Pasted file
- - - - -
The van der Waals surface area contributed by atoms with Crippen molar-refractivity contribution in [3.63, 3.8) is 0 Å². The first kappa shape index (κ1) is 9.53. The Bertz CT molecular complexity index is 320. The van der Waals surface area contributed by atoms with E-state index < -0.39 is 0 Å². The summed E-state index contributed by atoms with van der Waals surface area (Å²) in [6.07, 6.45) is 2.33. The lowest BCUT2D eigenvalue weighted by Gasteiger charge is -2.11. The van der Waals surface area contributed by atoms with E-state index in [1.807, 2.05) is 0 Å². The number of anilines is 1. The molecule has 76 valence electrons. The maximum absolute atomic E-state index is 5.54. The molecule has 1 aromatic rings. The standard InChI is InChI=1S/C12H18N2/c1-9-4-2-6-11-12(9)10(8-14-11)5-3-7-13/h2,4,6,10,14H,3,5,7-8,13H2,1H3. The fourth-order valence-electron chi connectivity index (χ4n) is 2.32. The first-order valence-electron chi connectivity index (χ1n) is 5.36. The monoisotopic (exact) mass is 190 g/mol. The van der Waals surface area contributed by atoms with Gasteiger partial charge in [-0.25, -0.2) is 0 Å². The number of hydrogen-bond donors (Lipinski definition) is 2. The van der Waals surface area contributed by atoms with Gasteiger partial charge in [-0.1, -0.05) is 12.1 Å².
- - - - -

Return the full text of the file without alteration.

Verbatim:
The van der Waals surface area contributed by atoms with Crippen molar-refractivity contribution in [3.63, 3.8) is 0 Å². The first kappa shape index (κ1) is 9.53. The Bertz CT molecular complexity index is 320. The van der Waals surface area contributed by atoms with E-state index < -0.39 is 0 Å². The summed E-state index contributed by atoms with van der Waals surface area (Å²) in [6.07, 6.45) is 2.33. The lowest BCUT2D eigenvalue weighted by Gasteiger charge is -2.11. The van der Waals surface area contributed by atoms with E-state index in [1.807, 2.05) is 0 Å². The number of anilines is 1. The molecule has 76 valence electrons. The maximum absolute atomic E-state index is 5.54. The molecule has 1 aromatic rings. The standard InChI is InChI=1S/C12H18N2/c1-9-4-2-6-11-12(9)10(8-14-11)5-3-7-13/h2,4,6,10,14H,3,5,7-8,13H2,1H3. The fourth-order valence-electron chi connectivity index (χ4n) is 2.32. The first-order valence-electron chi connectivity index (χ1n) is 5.36. The monoisotopic (exact) mass is 190 g/mol. The van der Waals surface area contributed by atoms with Gasteiger partial charge in [-0.25, -0.2) is 0 Å². The number of hydrogen-bond donors (Lipinski definition) is 2. The van der Waals surface area contributed by atoms with Gasteiger partial charge in [-0.1, -0.05) is 12.1 Å².